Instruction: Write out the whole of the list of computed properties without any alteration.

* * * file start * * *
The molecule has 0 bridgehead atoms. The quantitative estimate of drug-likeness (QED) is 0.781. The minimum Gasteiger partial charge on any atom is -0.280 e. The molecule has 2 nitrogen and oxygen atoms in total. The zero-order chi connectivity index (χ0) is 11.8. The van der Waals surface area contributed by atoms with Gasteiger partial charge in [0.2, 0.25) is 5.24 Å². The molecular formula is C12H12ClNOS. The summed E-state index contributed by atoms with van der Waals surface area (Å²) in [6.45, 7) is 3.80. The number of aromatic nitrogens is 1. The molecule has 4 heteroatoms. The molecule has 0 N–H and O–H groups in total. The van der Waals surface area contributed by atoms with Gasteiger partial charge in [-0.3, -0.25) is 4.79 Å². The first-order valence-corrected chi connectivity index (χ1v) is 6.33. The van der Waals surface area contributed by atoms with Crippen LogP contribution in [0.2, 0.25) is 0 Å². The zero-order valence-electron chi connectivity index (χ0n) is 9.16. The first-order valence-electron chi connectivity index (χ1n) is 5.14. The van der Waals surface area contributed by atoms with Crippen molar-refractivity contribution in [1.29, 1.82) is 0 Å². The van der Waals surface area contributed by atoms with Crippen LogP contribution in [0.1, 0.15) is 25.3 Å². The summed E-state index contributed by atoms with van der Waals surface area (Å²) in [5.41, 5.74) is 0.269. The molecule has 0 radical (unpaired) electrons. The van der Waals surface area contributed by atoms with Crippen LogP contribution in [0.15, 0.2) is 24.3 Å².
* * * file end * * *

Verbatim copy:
The molecule has 0 bridgehead atoms. The quantitative estimate of drug-likeness (QED) is 0.781. The minimum Gasteiger partial charge on any atom is -0.280 e. The molecule has 2 nitrogen and oxygen atoms in total. The zero-order chi connectivity index (χ0) is 11.8. The van der Waals surface area contributed by atoms with Gasteiger partial charge in [0.2, 0.25) is 5.24 Å². The molecular formula is C12H12ClNOS. The summed E-state index contributed by atoms with van der Waals surface area (Å²) in [6.45, 7) is 3.80. The number of aromatic nitrogens is 1. The molecule has 4 heteroatoms. The molecule has 0 N–H and O–H groups in total. The van der Waals surface area contributed by atoms with Gasteiger partial charge in [-0.3, -0.25) is 4.79 Å². The first-order valence-corrected chi connectivity index (χ1v) is 6.33. The van der Waals surface area contributed by atoms with Crippen LogP contribution in [0.2, 0.25) is 0 Å². The zero-order valence-electron chi connectivity index (χ0n) is 9.16. The first-order valence-electron chi connectivity index (χ1n) is 5.14. The van der Waals surface area contributed by atoms with Crippen molar-refractivity contribution in [1.29, 1.82) is 0 Å². The van der Waals surface area contributed by atoms with Crippen LogP contribution in [0.1, 0.15) is 25.3 Å². The summed E-state index contributed by atoms with van der Waals surface area (Å²) in [5.41, 5.74) is 0.269. The molecule has 0 radical (unpaired) electrons. The van der Waals surface area contributed by atoms with Crippen LogP contribution in [0.15, 0.2) is 24.3 Å².